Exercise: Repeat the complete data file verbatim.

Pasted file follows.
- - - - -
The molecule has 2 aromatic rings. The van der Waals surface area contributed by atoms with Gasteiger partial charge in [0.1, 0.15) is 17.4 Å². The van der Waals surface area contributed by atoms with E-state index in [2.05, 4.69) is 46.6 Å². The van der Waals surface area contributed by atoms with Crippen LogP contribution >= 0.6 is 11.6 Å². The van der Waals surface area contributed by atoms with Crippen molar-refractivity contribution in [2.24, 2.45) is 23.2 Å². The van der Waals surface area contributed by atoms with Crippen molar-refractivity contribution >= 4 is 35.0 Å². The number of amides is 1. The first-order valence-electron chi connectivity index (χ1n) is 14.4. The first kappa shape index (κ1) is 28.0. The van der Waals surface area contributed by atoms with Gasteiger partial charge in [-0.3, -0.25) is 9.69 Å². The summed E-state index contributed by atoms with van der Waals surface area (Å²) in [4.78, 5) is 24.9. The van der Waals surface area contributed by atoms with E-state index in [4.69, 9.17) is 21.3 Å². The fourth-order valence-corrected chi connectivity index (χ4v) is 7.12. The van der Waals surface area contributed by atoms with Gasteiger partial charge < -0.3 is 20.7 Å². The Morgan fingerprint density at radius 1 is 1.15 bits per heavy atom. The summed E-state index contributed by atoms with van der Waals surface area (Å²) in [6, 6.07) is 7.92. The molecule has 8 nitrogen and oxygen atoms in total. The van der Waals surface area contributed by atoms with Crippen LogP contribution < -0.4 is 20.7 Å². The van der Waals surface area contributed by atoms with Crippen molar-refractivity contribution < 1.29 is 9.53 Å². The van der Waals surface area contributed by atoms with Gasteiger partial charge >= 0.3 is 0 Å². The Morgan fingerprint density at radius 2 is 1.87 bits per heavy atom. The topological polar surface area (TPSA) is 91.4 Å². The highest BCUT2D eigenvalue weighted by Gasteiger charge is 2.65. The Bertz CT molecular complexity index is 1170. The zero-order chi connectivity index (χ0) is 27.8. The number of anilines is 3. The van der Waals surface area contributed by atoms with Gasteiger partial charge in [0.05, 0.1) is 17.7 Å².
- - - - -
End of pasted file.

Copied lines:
The molecule has 2 aromatic rings. The van der Waals surface area contributed by atoms with Gasteiger partial charge in [0.1, 0.15) is 17.4 Å². The van der Waals surface area contributed by atoms with E-state index in [2.05, 4.69) is 46.6 Å². The van der Waals surface area contributed by atoms with Crippen LogP contribution >= 0.6 is 11.6 Å². The van der Waals surface area contributed by atoms with Crippen molar-refractivity contribution in [2.24, 2.45) is 23.2 Å². The van der Waals surface area contributed by atoms with Crippen molar-refractivity contribution >= 4 is 35.0 Å². The number of amides is 1. The first-order valence-electron chi connectivity index (χ1n) is 14.4. The first kappa shape index (κ1) is 28.0. The van der Waals surface area contributed by atoms with Gasteiger partial charge in [-0.3, -0.25) is 9.69 Å². The summed E-state index contributed by atoms with van der Waals surface area (Å²) in [4.78, 5) is 24.9. The van der Waals surface area contributed by atoms with E-state index in [4.69, 9.17) is 21.3 Å². The fourth-order valence-corrected chi connectivity index (χ4v) is 7.12. The van der Waals surface area contributed by atoms with Gasteiger partial charge < -0.3 is 20.7 Å². The Morgan fingerprint density at radius 1 is 1.15 bits per heavy atom. The summed E-state index contributed by atoms with van der Waals surface area (Å²) in [6, 6.07) is 7.92. The molecule has 8 nitrogen and oxygen atoms in total. The van der Waals surface area contributed by atoms with Crippen LogP contribution < -0.4 is 20.7 Å². The van der Waals surface area contributed by atoms with Crippen molar-refractivity contribution < 1.29 is 9.53 Å². The van der Waals surface area contributed by atoms with Gasteiger partial charge >= 0.3 is 0 Å². The Morgan fingerprint density at radius 2 is 1.87 bits per heavy atom. The topological polar surface area (TPSA) is 91.4 Å². The highest BCUT2D eigenvalue weighted by Gasteiger charge is 2.65. The Bertz CT molecular complexity index is 1170. The zero-order chi connectivity index (χ0) is 27.8. The number of anilines is 3. The van der Waals surface area contributed by atoms with Gasteiger partial charge in [0.05, 0.1) is 17.7 Å².